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Every so often I have the urge to get back to my roots. I’m not talking about the great job Corinne does touching up the grey with frightening frequency, but my grass roots. Britain’s green and pleasant. Having heard great reports of The Grove, I decided I must get out more (of France) and so dear reader I checked into the Earl of Clarendon’s former pile.
Actually you should read, Earls of Clarendon, they were a prolific bunch, probably not having much else to do before the days of plasma screen TVs, the birth of Kyle Phillips (who designed the 18-hole championship/textbook/picture perfect golf course), ESPA treatments at the Sequoia Spa, indoor black ozone friendly swimming pools, vitality pools, jacuzzis, heli-pads, ISDN, CVD, CD–you get the picture.
Anyway, just to impress you with a bit of history and culture, you should know that just 40 minutes from London, located in 300 acres of Hertfordshire parkland, paradise awaits. The house’s history (think chateau, but this is England darling, everything is understated) goes back to 1753. Thomas Villiers , (they may have named the metro-station after him, I’m not sure), Earl of Jersey, British Ambassador to France, is registered as the owner. In 1776 Villiers is dubbed 1st Earl of Clarendon and The Grove becomes a meeting place for the likes of 18th century equivalents to Kate Moss, Naomi, Damian Hirst , Tracey Emin. George Stubbs (1724-1806) painted some of his famous horses here, having legged it from his home in Edgware (which is where I come from!).
Now here’s what a lot of people don’t know; this is where the weekend started! No, not just any old weekend but, the weekend. Until the 17th century, weekends as such were unknown. Then invitations to The Grove became fashionable, guests would drive down from London on Saturday, returning on Monday. Et voila! You know the rest. HM King Edward V11, Lord Palmerston, Vita Sackville-West and the above mentioned Stubbs would be well impressed with the recent transformations. And so will you.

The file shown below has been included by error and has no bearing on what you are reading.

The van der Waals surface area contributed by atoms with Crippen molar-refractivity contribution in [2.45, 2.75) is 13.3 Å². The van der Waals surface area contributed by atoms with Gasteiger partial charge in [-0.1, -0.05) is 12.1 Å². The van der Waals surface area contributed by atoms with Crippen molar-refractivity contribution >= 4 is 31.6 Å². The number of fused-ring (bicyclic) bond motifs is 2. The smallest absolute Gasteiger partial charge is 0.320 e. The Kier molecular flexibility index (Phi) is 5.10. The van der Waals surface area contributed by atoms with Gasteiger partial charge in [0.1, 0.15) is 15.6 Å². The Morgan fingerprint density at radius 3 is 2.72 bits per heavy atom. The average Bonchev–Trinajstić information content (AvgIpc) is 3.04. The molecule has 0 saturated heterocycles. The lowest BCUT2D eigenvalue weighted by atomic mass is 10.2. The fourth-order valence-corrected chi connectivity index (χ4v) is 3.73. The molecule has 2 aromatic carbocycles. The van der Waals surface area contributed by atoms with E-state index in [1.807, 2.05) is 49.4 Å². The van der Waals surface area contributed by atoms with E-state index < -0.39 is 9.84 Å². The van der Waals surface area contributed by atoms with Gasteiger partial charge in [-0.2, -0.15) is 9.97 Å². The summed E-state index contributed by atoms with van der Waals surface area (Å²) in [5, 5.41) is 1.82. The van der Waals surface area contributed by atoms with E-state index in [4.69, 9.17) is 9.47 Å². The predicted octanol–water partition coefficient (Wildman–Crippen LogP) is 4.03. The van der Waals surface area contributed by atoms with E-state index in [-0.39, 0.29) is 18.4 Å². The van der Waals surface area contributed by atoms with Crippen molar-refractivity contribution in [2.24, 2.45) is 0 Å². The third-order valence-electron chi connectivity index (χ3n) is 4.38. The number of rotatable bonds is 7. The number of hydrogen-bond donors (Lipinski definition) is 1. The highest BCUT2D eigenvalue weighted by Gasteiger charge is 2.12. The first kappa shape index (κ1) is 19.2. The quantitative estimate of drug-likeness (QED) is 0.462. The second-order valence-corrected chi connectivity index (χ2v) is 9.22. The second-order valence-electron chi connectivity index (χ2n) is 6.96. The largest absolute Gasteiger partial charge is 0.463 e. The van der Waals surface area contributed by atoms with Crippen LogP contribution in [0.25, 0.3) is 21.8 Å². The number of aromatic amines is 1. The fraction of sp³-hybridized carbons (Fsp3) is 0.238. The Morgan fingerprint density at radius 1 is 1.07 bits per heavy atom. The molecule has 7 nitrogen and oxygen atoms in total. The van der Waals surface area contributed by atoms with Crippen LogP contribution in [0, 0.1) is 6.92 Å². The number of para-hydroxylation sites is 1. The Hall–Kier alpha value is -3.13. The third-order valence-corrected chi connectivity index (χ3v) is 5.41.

It’s now owned privately, by a family with a French Connection. “We want The Grove to be an easy option, whether our guests are here to work, rest, for a special occasion, to play golf or just chill in the spa. We want to provide the perfect balance between formality and fun, classic and contemporary, city and country,” they explain.
Two rivers run through the 300 hundred acres, The Gade and The Grand Union Canal. There is also a walled garden, with grass tennis courts, rose gardens, water parterre, a croquet lawn, bucolic meadowlands for picnics, a wetland area, beehives, two lakes and one donkey! The fragrant formal gardens are by Michael Balston, the Chelsea Gold Medallist and Judge, and judging the results, they are stunning, look like they’ve been there for ever. The owners are art lovers/collectors, and The Grove is punctuated with stunning sculptures, must-have works of art that you want to rip off the walls, dig up, even offer to buy, everything blending perfectly with the landscape inside and out.
The Earl’s stable block (listed, of course) is now home to Sequoia, a super-spa that thinks it’s in Asia. Think a unique menu of treatments such as The Sequoia Journey, Sequoia Signature Ritual, Golfer’s Retreat Break, The Sequoia Suite Escape (for couples and partners). Vicky, who I met in the sumptuous state-of-the-art changing room, told me she was there with her future husband. “He proposed last night in Colette’s, we’re hoping to have our wedding here,” she blushed.